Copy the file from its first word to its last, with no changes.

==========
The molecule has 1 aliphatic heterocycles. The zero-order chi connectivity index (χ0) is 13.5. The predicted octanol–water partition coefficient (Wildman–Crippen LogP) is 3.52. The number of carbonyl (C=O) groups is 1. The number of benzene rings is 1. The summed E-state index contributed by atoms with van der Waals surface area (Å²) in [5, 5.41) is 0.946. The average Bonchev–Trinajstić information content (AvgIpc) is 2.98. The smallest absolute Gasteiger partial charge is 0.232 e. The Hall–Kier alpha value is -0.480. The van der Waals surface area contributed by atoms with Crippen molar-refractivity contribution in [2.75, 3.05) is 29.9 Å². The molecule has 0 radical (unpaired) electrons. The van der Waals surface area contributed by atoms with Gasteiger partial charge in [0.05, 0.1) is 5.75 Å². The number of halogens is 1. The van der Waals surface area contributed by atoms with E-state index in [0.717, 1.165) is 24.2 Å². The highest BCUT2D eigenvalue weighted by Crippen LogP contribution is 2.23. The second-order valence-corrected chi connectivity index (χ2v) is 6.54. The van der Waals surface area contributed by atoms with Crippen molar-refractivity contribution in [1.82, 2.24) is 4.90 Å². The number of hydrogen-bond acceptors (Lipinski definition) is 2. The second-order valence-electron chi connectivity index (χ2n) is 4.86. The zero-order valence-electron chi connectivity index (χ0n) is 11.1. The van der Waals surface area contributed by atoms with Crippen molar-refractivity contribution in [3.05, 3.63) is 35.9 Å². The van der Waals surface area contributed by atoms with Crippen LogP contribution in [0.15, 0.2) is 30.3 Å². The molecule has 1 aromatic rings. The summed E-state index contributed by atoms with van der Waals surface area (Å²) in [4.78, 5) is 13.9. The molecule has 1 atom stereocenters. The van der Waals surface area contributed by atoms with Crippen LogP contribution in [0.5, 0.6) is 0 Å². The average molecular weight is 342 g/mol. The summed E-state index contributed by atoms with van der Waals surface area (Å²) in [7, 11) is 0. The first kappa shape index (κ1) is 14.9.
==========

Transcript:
The molecule has 1 aliphatic heterocycles. The zero-order chi connectivity index (χ0) is 13.5. The predicted octanol–water partition coefficient (Wildman–Crippen LogP) is 3.52. The number of carbonyl (C=O) groups is 1. The number of benzene rings is 1. The summed E-state index contributed by atoms with van der Waals surface area (Å²) in [5, 5.41) is 0.946. The average Bonchev–Trinajstić information content (AvgIpc) is 2.98. The smallest absolute Gasteiger partial charge is 0.232 e. The Hall–Kier alpha value is -0.480. The van der Waals surface area contributed by atoms with Crippen molar-refractivity contribution in [2.75, 3.05) is 29.9 Å². The molecule has 0 radical (unpaired) electrons. The van der Waals surface area contributed by atoms with Gasteiger partial charge in [0.05, 0.1) is 5.75 Å². The number of halogens is 1. The van der Waals surface area contributed by atoms with E-state index in [0.717, 1.165) is 24.2 Å². The highest BCUT2D eigenvalue weighted by Crippen LogP contribution is 2.23. The second-order valence-corrected chi connectivity index (χ2v) is 6.54. The van der Waals surface area contributed by atoms with Crippen molar-refractivity contribution in [1.82, 2.24) is 4.90 Å². The number of hydrogen-bond acceptors (Lipinski definition) is 2. The second-order valence-electron chi connectivity index (χ2n) is 4.86. The zero-order valence-electron chi connectivity index (χ0n) is 11.1. The van der Waals surface area contributed by atoms with Crippen molar-refractivity contribution in [3.05, 3.63) is 35.9 Å². The van der Waals surface area contributed by atoms with Crippen LogP contribution in [0.15, 0.2) is 30.3 Å². The molecule has 1 aromatic rings. The summed E-state index contributed by atoms with van der Waals surface area (Å²) in [4.78, 5) is 13.9. The molecule has 1 atom stereocenters. The van der Waals surface area contributed by atoms with Crippen LogP contribution in [0.5, 0.6) is 0 Å². The average molecular weight is 342 g/mol. The summed E-state index contributed by atoms with van der Waals surface area (Å²) in [7, 11) is 0. The first kappa shape index (κ1) is 14.9.